Major Ken Howes or
Florida Highway Patrol
For Immediate Release
TALLAHASSEE - Upon his appointment as Director of the Florida Highway Patrol (FHP) in March of 1998, Colonel Charles C. Hall made a commitment to ensure that Florida’s motoring public had a voice in setting the Patrol’s highway safety strategies. One specific task identified by Colonel Hall was to conduct a survey to determine how the Patrol is perceived and how the public prioritized current highway safety issues.
In August 1998, the Survey Research Laboratory at Florida State University conducted a mail survey of Florida licensed drivers. The survey contained three basic sections: measures of FHP’s professionalism, identifying and prioritizing highway safety issues, and basic demographic information from the respondent.
In February 1999, a total of 3,999 surveys were mailed out, with 1,333 going to each of FHP’s three regions. In March 1999, 1,162 surveys were mailed to a random sample of households that had not responded to the original mailing. A total of 996 completed surveys were returned. This produces a response rate of 30.2% for the State of Florida, with a per question precision of +/-3.00% and with a 95% confidence interval.
The Patrol scored very well on the measures of professionalism. FHP was given a favorable response by at least 73% of the respondents on all six measures. The highest rating was for Professional Appearance, with 93% of the respondents providing favorable responses. For those respondents that reported having contact with FHP in the past three years, 73% reported that the experience was positive or very positive. Percentage of favorable responses to the remaining four professionalism measures were as follows: Overall Job Performance/80.8%, Attitude of FHP Employees/75.2%, Job Competence of FHP Employees/84.0%, and Demeanor of FHP Employees/73.2%.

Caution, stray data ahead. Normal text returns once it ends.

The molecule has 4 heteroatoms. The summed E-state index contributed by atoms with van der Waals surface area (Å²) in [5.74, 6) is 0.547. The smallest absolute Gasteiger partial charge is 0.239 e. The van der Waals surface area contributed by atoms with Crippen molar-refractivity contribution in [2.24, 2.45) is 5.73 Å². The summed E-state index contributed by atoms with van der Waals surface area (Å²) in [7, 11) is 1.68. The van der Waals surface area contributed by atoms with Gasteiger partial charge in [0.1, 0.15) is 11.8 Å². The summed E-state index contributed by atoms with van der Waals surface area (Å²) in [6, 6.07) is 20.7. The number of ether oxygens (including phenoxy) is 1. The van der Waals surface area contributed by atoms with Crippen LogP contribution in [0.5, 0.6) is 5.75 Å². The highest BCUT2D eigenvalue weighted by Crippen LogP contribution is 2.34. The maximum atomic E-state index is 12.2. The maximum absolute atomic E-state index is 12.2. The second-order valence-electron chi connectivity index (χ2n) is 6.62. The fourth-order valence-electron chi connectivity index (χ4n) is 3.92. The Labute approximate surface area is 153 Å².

The three highway safety issues that respondents most often identified as needing additional emphasis by the Patrol were Aggressive Driving/Road Rage, DUI, and Speeding. Expected response times ranged from 12.1 minutes for a traffic crash with death or injury to 43.8 minutes for a stranded motorist. 92% of the respondents favored Florida’s mandatory helmet law for motorcyclists. Also, 65% of the respondents were in favor of raising the vehicle registration fee by $2 to provide for more troopers and equipment.
A copy of the final report is available on FHP's internet homepage: FHP Homepage. A complete set of data tables is available at the FSU Survey Research Laboratories internet homepage